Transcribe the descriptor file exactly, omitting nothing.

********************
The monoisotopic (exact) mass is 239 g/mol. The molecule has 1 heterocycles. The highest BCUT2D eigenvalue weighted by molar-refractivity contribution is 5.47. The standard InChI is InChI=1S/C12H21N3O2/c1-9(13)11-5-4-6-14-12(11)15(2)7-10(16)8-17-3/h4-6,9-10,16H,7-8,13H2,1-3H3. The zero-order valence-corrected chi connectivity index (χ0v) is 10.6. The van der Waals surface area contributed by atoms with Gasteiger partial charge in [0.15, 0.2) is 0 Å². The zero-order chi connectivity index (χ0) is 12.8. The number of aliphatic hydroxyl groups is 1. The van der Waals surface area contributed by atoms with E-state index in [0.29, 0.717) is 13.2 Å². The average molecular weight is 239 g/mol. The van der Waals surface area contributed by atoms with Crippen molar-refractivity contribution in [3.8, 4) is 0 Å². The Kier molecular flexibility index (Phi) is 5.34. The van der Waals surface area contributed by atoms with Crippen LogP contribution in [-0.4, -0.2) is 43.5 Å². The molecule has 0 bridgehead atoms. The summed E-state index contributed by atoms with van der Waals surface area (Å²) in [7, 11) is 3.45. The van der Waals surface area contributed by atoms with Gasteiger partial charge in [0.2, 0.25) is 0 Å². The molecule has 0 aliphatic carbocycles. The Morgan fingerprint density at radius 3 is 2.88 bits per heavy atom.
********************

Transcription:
The monoisotopic (exact) mass is 239 g/mol. The molecule has 1 heterocycles. The highest BCUT2D eigenvalue weighted by molar-refractivity contribution is 5.47. The standard InChI is InChI=1S/C12H21N3O2/c1-9(13)11-5-4-6-14-12(11)15(2)7-10(16)8-17-3/h4-6,9-10,16H,7-8,13H2,1-3H3. The zero-order valence-corrected chi connectivity index (χ0v) is 10.6. The van der Waals surface area contributed by atoms with Gasteiger partial charge in [0.15, 0.2) is 0 Å². The zero-order chi connectivity index (χ0) is 12.8. The number of aliphatic hydroxyl groups is 1. The van der Waals surface area contributed by atoms with E-state index in [0.29, 0.717) is 13.2 Å². The average molecular weight is 239 g/mol. The van der Waals surface area contributed by atoms with Crippen molar-refractivity contribution in [3.8, 4) is 0 Å². The Kier molecular flexibility index (Phi) is 5.34. The van der Waals surface area contributed by atoms with Crippen LogP contribution in [-0.4, -0.2) is 43.5 Å². The molecule has 0 bridgehead atoms. The summed E-state index contributed by atoms with van der Waals surface area (Å²) in [7, 11) is 3.45. The van der Waals surface area contributed by atoms with Gasteiger partial charge in [0.2, 0.25) is 0 Å². The molecule has 0 aliphatic carbocycles. The Morgan fingerprint density at radius 3 is 2.88 bits per heavy atom.